While winter may be the perfect time to go ice skating and make a snowman, it’s also the toughest season on your home. In most parts of the country (ahem, Vancouver), with the temperature below freezing for an extended period, it’s important to make sure your home is ready for the worst mother nature can throw at it. The last thing you want is a flooded basement or a burst pipe. Here are some ways to prepare your home for the winter.
Make sure your furnace is ready for the cold of winter. You wouldn’t be surprised how many furnaces break down during the wintertime on the coldest nights. Don’t let this happen to you. Make sure your furnace is serviced at least every couple years by a certified and qualified technician. Not only can this prevent your furnace from breaking down, by running more efficiently, but this can also help you save a good chunk of change on your heating bill.
Speaking of your furnace, it’s also important to regularly change your furnace air filter. I know, this may seem like a trivial task, but it’s super important. Not only does this ensure the air that you’re breathing is clean, but it also helps ensure the furnace is working at peak performance. By not switching the air filter when it’s dirty, it can cost you more money in your heating bill and possibly damage your furnace.
Before the white stuff blankets your home, take a close look at your roof to make sure it’s in good shape. Do this during the fall before the mercury plummets. That way if you see any damage, you can get it taken care of before the toughness of winter arrives.
Speaking of the roof, make sure the gutters and eavestroughs are cleared of debris and leaves. Failing to do this can result in severe damage to your home. During a freeze and thaw, your eaves and gutters can overflow, resulting in flooding into your roof.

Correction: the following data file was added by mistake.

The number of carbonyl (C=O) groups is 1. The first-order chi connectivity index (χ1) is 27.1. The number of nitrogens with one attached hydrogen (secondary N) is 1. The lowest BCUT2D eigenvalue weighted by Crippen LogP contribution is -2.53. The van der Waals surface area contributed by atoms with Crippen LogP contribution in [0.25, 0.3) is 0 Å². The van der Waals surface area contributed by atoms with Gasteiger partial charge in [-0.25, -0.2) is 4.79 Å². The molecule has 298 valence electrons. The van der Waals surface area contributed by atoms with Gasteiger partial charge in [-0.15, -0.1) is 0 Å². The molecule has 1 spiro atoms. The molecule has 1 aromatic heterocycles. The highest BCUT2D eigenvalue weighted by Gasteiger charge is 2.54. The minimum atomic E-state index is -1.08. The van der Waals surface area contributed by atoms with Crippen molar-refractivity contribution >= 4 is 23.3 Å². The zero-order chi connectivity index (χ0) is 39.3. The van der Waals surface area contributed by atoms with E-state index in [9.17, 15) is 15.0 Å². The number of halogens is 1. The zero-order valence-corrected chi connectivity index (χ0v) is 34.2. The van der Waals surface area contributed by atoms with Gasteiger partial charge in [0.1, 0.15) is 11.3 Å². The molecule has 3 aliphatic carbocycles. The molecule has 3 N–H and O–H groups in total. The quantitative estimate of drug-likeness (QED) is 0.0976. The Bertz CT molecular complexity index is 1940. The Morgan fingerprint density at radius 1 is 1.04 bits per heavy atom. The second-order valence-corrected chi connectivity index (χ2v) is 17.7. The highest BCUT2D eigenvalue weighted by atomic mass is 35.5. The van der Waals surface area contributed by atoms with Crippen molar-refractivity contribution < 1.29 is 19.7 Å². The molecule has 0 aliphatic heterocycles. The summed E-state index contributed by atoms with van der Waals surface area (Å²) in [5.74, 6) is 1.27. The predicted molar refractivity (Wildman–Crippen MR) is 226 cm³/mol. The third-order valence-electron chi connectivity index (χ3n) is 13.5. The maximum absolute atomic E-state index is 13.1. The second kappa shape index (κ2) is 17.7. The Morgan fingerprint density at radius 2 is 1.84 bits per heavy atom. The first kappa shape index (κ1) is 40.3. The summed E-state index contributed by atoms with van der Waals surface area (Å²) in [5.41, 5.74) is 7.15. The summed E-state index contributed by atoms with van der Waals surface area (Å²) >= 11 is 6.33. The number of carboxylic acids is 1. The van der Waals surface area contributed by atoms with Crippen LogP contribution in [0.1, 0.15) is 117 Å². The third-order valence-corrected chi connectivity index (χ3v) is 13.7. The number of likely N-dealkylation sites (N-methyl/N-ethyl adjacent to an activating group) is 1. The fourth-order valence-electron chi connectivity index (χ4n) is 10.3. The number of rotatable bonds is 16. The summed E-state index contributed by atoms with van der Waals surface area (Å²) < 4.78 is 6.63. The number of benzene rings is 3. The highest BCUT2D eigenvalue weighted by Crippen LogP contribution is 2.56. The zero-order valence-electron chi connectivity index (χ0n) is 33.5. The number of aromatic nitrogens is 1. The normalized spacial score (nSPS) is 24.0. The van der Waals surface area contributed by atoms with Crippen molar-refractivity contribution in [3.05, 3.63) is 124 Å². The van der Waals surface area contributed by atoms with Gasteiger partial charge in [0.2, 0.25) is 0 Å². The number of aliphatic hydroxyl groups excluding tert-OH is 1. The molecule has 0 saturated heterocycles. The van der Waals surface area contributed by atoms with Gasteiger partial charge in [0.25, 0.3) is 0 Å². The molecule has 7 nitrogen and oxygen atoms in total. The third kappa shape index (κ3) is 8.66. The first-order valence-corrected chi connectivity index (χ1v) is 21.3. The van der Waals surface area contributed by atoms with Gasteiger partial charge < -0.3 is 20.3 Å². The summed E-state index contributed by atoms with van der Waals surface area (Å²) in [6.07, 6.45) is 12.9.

Lastly, make sure the shut-off valve is turned off on your tap on the outside of your house. Failing to do this can result in a burst pipe and flooding (not a fun situation to deal with, especially during the peak of winter).
If you’re travelling down south, you’ll want to make sure you leave your heat turned on inside the house. While you may save money by turning off your furnace, you run the risk of your pipes bursting. This can lead to flooding, and the damage can be even more costly since you aren’t there.
Likewise, you’ll want to ask a neighbour, friend or family member to keep a watchful eye on your home. That way if anything happens to your home when you’re gone, such as a tree branch through your roof, you can handle it as soon as it happens.
Lastly, you’ll want to make sure someone takes care of the winter maintenance while you’re gone. This includes salting and shovelling the sidewalks and driveways. If someone slips and falls on your property in your absence, you could be held liable. Plan ahead of time and hire someone to handle the “fun” part of winter.